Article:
After a year of talks, a problematic proposed hospital merger in Waterbury, CT, is off the table. This proposed deal involved a for-profit partner – LHP Hospital Group -- out of Texas that originally approached St. Mary’s Hospital in Waterbury, a Catholic facility owned by the local diocese. When officials of the only other hospital in Waterbury – secular Waterbury Hospital -- heard about the talks, they asked to join. The new deal would have culminated with the building of a replacement hospital in 5 years. Even though LHP would have owned 80 percent and Waterbury and St. Mary’s would each own just 10 percent, the joint venture’s new facility would have been operated under the Catholic Ethical and Religious Directives (ERDs).
We are celebrating with screenings of our new film! Our anniversary film features three of our key hospital merger cases in Kingston, NY; Troy, NY and Sierra Vista, AZ. The film captures how MergerWatch staff work with health care providers, community activists, hospital board members and women's health advocates to protect patients' rights when religious and secular hospitals are proposing to merge.
MergerWatch is celebrating the defeat of a proposed joint venture between Abington Memorial Hospital and Holy Redeemer, a neighboring Catholic hospital in Abington, PA. At the end of June, the hospital boards announced plans to explore the possibility of a partnership as part of a strategic long-term plan. However, the community and medical staff were alarmed by Abington Memorial’s agreement to discontinue providing abortions at the request of Holy Redeemer. Public outcry was swift and highly visible.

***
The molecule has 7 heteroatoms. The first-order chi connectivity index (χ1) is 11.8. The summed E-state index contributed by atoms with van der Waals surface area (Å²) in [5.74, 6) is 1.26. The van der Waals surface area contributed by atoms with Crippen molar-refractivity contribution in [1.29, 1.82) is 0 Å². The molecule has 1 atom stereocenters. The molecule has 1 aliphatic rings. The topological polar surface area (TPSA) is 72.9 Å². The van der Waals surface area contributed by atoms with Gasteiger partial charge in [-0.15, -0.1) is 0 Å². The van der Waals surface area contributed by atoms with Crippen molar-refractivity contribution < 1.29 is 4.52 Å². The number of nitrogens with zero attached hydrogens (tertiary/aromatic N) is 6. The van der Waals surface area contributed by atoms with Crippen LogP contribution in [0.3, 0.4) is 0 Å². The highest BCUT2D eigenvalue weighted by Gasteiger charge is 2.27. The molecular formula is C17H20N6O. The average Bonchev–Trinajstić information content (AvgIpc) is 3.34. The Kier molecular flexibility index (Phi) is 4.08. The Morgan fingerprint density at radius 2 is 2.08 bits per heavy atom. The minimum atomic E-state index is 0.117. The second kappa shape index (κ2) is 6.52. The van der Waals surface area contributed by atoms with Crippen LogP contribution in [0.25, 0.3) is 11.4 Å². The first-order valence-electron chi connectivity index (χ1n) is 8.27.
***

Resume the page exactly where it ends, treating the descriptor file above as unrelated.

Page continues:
Updated on Monday, June 25, 2012 at 09:17AM by MW Editor
Officials of Waterbury, CT, couldn’t believe their luck last summer when for-profit LHP Hospital Group came to town with a promise to partner with the town’s two struggling hospitals and replace both with a new medical center. LHP would own 80% of the joint venture, while non-sectarian Waterbury Hospital and Catholic-affiliated St. Mary’s Hospital would each own a 10% share. However, an agreement with St. Mary’s that the new $400 million hospital operate under the Ethical and Religious Directives for Catholic Health Care Service would mean a ban on key reproductive services like tubal ligations, vasectomies and contraceptive counseling and services, putting local access to these health services in jeopardy.
Catholic hospitals should be expected to provide contraceptive coverage for their employees, and should not be given a religious employer exemption from the new coverage requirement, MergerWatch said in comments submitted this week to the Department of Health and Human Services. The Catholic Health Association, reversing an early position, is demanding that the Obama administration exempt Catholic hospitals, arguing that these hospitals are ministries of the Catholic Church.